A short history of car seats
When the first cars were invented, there was still a lot of shaping to be done. A carriage was the earliest reference and, therefore, the earliest vehicles resemble these closely. You will often see bench seats and, on some models, single driver seats at the front. In rare cases, such as one of the first models designed by Karl Benz, there was even a reversed front seat since no one had to watch the horses. If you have ever sat reverse facing in a car, you can imagine this was not a success.
The bench seat remained a staple for many years. Single seats were an uncommon, reserved only for racing cars or vehicles such as the Messerschmitt KR200, Peel P50 or BMW Isetta. It took the introduction of affordable European sportscars in the post-War periods, to create the next shift. The floor-mounted gear lever allocation and more compact design introduced bucket seats to the American market. American car users are more likely to use automatic transmission and often like to have a lot of space. This love for space is why bench seats still had a presence in sedans and minivans. In 2013, only one American car had a bench seat.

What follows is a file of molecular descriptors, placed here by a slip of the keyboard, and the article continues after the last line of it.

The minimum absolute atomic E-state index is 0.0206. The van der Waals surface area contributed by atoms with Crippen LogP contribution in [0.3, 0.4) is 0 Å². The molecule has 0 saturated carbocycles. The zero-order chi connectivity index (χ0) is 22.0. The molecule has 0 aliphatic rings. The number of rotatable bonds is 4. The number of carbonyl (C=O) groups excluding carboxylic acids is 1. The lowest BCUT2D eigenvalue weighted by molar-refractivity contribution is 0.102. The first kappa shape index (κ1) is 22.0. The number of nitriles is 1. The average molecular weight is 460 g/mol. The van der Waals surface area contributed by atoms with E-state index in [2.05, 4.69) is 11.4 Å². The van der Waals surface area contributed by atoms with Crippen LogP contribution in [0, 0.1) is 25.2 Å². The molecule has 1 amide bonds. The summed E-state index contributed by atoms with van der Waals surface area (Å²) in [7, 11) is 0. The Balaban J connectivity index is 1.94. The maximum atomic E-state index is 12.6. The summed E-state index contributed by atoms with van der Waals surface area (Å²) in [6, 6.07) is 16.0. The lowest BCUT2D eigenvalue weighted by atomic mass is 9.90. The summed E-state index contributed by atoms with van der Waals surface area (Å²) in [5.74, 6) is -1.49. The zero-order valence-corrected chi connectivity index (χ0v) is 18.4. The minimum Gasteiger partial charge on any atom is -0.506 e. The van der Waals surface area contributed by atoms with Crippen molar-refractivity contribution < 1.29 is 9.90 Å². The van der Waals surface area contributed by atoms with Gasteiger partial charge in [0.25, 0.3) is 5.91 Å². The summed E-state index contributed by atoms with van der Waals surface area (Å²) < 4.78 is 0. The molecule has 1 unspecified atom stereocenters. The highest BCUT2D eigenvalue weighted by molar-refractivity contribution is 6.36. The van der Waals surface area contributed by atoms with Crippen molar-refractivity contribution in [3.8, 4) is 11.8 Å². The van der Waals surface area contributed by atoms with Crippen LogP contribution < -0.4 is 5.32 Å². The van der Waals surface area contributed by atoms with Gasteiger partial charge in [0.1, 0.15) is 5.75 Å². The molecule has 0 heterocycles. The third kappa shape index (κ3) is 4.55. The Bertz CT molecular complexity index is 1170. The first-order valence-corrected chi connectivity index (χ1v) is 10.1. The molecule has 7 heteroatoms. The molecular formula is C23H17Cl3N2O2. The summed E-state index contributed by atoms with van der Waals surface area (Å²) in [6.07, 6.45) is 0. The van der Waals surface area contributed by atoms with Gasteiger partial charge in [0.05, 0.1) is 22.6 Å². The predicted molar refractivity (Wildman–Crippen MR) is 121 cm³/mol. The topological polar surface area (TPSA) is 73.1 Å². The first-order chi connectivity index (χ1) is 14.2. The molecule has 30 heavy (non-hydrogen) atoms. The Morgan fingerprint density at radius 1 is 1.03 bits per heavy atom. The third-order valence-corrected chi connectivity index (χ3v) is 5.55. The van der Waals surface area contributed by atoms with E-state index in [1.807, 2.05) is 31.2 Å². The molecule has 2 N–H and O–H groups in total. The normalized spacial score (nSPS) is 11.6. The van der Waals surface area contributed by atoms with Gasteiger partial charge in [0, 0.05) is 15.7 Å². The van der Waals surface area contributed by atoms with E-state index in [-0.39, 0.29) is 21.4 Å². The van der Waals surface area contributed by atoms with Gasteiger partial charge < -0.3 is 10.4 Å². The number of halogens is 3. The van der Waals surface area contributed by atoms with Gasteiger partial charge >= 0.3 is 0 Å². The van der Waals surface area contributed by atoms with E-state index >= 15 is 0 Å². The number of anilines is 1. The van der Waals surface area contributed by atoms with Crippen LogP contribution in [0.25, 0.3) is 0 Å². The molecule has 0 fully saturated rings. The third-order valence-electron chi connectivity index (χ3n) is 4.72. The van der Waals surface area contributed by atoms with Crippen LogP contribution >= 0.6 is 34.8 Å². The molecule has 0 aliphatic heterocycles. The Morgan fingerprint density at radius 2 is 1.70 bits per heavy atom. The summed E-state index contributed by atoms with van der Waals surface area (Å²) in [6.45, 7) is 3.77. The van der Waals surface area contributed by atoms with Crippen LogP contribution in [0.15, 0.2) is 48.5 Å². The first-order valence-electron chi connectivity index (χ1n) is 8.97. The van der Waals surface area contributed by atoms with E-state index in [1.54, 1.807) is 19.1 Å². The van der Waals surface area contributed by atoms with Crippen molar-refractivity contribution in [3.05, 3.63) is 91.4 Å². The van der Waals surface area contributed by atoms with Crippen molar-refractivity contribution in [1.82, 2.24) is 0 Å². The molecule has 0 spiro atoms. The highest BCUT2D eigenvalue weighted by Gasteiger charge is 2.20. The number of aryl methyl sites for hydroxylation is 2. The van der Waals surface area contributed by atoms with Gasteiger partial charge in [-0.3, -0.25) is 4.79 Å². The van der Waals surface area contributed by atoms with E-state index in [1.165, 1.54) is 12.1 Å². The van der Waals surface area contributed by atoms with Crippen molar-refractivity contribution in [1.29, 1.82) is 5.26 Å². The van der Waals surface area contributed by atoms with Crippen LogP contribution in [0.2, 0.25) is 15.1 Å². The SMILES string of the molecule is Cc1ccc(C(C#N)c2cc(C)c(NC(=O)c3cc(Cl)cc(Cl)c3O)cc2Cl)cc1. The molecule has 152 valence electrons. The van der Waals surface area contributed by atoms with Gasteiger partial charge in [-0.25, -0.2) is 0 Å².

Another aspect that has had a great impact on car seats is safety. The retractable seat belt (invented in the 1950s) and the invention of airbags has significantly changed the way car interiors are constructed. Bucket seats offer higher safety standards and greater personal comfort. Bucket seats are likely the dominating form of seating in the future; however, automated driving could bring bench seats back, as they offer more sideways room and seating space.
When it comes to comfort and safety, leather has a variety of benefits to offer. Not only is it more durable, which is great for the frequent friction on the seats, it also has environmental and safety benefits. Find out more.